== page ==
2 - 8 May, 2001
By Miriam Dunn
Photo by Paul Blandford
The opening of the new air traffic control centre last Friday marked an important step in the setting up of a new company at Malta International Airport.
The new centre, which was opened last November and has been gearing up for full operations over the past five months, will soon fall under the wing of the soon-to-be-launched Malta Air Traffic Services, which will shortly become the new Air Navigation Service Provider.
The new centre, housing state-of-the-art equipment, means that for the first time, a radar service within the Western part of the Malta Flight Information Region is being provided with two en-route radars, thus ensuring continuous radar coverage.
The Italian company, Alenia, was awarded the tender to replace the outdated navigational equipment with state-of-the-art equipment, while the new automated air traffic control centre was considered an essential element of this modernisation process.
The new set-up puts Malta at the forefront of the European aviation scenario, while ongoing modernisation of the equipment and infrastructure in communications and surveillance will help MATS in its aim of achieving full radar coverage in the entire airspace of the Malta Flight Information Region as soon as possible.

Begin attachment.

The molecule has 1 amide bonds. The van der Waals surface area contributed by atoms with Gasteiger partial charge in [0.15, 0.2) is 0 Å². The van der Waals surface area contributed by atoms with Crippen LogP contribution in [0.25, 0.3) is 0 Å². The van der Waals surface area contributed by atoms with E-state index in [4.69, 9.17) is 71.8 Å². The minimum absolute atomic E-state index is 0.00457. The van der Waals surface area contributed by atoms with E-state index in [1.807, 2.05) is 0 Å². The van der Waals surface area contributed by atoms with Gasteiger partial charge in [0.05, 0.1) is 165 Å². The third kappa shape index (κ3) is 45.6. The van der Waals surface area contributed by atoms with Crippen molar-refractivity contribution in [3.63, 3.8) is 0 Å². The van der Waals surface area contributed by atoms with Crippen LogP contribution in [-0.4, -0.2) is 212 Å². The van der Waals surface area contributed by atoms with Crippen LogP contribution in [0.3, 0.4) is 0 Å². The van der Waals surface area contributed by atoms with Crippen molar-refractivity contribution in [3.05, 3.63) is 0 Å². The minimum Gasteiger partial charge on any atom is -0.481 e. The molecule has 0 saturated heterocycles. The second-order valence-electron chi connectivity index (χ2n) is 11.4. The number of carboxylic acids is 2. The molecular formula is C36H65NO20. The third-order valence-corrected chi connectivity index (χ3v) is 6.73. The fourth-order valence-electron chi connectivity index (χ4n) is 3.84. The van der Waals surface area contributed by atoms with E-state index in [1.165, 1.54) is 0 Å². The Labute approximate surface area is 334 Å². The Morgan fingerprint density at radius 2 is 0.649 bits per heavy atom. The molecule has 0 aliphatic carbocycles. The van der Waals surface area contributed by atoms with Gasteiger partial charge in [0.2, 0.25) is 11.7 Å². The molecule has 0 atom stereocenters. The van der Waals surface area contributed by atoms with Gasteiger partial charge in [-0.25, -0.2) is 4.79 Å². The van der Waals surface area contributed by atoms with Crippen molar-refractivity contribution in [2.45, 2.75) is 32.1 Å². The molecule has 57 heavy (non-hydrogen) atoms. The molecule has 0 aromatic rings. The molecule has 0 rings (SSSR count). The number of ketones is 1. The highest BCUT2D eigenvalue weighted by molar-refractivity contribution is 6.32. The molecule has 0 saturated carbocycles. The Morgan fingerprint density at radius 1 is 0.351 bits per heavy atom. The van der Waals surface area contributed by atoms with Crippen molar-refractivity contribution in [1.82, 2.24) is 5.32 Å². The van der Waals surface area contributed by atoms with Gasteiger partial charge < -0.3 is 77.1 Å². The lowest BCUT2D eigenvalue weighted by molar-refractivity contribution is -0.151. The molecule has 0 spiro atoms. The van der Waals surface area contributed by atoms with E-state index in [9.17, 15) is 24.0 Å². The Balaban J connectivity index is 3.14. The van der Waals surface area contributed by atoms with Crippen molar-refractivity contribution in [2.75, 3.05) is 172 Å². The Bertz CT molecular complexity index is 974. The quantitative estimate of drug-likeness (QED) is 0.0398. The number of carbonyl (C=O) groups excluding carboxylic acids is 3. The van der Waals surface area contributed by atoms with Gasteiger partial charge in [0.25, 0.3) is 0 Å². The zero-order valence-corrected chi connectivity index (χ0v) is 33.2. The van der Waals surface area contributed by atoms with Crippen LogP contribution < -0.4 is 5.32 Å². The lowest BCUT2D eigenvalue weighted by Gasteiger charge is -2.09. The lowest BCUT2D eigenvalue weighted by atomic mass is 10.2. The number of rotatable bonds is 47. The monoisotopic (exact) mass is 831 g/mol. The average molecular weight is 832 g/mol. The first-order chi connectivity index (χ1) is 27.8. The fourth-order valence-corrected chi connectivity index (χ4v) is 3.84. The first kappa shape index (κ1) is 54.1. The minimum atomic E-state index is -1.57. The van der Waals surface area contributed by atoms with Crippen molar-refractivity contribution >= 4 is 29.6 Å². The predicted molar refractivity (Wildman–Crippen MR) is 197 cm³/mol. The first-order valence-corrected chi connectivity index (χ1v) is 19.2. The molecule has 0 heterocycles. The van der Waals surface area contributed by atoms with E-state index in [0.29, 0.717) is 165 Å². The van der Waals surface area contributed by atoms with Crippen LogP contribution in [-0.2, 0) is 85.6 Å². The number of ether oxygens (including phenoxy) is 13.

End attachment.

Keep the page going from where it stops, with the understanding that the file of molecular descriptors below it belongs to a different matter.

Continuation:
A contract was also signed last October with Alenia to upgrade the en-route radar positioned at Dingli, refurbishing its primary radar element and changing the secondary element with modern monopulse radar identical to that situated at Luqa.
The contract also caters for the provision of radar data information from Greece and Sicily for use by the Malta system and the Greek radar data will, for the first time in Maltas aviation history, enable the Maltese controllers to provide a radar service in the East sector of the Malta Flight Information Region.
The Italian radar data, meanwhile, will make it possible for the Maltese controllers to effect on-line data interchange and silent radar transfer with the Rome Air Traffic Control Centre in accordance with Eurocontrol recommendations.
MIA chairman, Lawrence Zammit, explained that although the company was aware that air traffic services were to be hived off from the airport, which became the Air Navigation Service Provider in 1998, it still assumed a major role in setting the scene for future development in this sphere.
He highlighted the importance being given to training, saying that all supervisors and operational examiners have now been trained at the Eurocontrol Institute of Air Navigation in Luxembourg, while the old Air Traffic Control Centre in Malta was now being used as a training base.
Speaking at the opening, Prime Minister Eddie Fenech Adami, said the new air traffic control centre and the equipment it housed took Malta yet another step further towards the principle of being a central Mediterranean hub.
He also pointed out that the operations there were in line with the EU transport policys aim of making the reform of air traffic management in Europe a priority.